One city saw it one way, another saw it differently. Can the media be held solely responsible for the difference? It wasn't the newspapers who banned travel to Hong Kong, it was the WHO. And it was the information vacuum in Guangzhou that allowed Sars to escape to Hong Kong and the rest of the world. Yet the media – in Hong Kong and the UK – were later accused of over-reacting.
It is noteworthy that, in the aftermath of the 2009-2010 swine flu pandemic, it is governments rather than the media that are coming under scrutiny. There is a blizzard of inquiries, the World Health Organisation has been accused of crying wolf, and the Council of Europe is worried about the influence of the pharmaceutical industry.
National policy is to prepare for the worst and hope for the best. That is indubitably right. Sir Liam Donaldson, the UK's chief medical officer, deserves much of the credit for Britain's highly praised state of preparedness. Sir Liam's weekly press briefings were models of clarity: restrained, strictly factual, eschewing speculation. There was a real effort at transparency and it was rewarded by reporting that was, for the most part, accurate and proportionate.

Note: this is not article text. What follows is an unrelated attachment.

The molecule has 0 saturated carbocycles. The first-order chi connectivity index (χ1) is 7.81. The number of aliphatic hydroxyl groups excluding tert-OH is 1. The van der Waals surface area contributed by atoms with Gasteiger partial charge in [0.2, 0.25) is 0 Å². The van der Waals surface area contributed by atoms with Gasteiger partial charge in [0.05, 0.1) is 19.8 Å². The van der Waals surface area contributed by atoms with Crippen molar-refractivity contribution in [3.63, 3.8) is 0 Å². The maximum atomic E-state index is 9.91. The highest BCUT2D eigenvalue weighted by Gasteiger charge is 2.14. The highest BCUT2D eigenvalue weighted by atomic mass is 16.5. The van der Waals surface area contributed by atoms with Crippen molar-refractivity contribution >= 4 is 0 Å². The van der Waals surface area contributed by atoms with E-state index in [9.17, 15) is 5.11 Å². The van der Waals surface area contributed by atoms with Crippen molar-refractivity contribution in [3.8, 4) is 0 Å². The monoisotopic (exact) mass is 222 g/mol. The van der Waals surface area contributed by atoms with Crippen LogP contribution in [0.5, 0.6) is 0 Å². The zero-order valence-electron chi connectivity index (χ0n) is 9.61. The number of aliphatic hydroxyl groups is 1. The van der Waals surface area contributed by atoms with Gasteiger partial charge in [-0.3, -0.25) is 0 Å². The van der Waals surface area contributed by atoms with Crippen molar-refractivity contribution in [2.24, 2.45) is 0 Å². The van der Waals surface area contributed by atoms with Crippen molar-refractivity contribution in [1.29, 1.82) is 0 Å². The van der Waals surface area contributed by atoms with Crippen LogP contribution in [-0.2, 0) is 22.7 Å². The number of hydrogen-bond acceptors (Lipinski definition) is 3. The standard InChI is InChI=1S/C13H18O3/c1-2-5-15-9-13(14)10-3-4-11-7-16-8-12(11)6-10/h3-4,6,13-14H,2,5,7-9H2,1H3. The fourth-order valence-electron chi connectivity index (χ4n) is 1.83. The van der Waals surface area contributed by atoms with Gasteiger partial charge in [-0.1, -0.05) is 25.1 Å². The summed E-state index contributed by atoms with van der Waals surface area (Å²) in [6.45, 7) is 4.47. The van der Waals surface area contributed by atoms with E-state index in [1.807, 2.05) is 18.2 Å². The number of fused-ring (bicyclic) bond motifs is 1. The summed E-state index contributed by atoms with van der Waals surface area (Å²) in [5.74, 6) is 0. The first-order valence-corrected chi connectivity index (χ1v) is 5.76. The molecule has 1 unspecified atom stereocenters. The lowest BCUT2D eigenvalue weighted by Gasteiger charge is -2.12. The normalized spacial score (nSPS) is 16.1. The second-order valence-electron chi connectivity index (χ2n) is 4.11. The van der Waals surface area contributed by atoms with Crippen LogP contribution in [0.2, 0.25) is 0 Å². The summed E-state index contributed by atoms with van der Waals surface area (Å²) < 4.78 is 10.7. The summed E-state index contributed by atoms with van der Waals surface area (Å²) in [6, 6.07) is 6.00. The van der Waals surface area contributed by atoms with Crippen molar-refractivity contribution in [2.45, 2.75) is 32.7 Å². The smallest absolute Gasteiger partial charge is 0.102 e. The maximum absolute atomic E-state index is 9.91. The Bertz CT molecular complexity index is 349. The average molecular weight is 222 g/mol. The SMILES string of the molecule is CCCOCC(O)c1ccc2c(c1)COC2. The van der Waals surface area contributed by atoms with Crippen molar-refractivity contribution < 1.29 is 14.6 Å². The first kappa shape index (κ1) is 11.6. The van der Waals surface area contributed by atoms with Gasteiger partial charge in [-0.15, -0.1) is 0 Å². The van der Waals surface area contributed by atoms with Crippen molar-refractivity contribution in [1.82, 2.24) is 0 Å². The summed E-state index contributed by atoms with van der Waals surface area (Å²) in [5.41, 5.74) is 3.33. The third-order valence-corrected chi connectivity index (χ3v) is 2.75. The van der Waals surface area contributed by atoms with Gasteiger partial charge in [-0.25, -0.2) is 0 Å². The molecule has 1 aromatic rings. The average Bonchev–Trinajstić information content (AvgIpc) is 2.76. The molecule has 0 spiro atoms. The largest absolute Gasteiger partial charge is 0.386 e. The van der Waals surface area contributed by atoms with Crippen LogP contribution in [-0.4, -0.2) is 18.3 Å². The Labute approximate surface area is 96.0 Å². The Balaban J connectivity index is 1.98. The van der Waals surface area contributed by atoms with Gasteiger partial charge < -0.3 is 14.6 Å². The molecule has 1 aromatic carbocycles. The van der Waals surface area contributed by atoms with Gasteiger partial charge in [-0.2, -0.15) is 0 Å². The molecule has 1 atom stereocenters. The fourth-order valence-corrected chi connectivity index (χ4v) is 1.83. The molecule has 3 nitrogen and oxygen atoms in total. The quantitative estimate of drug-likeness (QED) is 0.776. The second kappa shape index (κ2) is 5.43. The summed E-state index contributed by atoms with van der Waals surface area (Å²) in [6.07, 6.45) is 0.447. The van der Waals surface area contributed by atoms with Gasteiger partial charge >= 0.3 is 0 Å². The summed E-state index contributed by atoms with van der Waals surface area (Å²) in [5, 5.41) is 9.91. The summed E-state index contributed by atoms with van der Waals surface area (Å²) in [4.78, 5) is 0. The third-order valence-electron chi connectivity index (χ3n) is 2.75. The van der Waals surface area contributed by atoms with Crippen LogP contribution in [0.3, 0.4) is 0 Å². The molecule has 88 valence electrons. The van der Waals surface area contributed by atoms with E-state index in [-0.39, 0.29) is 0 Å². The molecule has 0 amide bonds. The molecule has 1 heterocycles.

But a briefing – and indeed a pandemic plan – can only be as good as the information on which it is based. One thing that the swine flu pandemic has exposed is the depths of our ignorance about the flu virus. Despite 50 years of study, we still know remarkably little about why it behaves in the way it does. Why did it flare up in summer? Why was Britain so hard hit? Why did it come from the west (Mexico) and not, as expected, from the east? To all these questions, scientists and public health specialists responded with a regretful shake of the head. Perhaps it would have been better to emphasise how little we knew about the virus rather than how much we had prepared.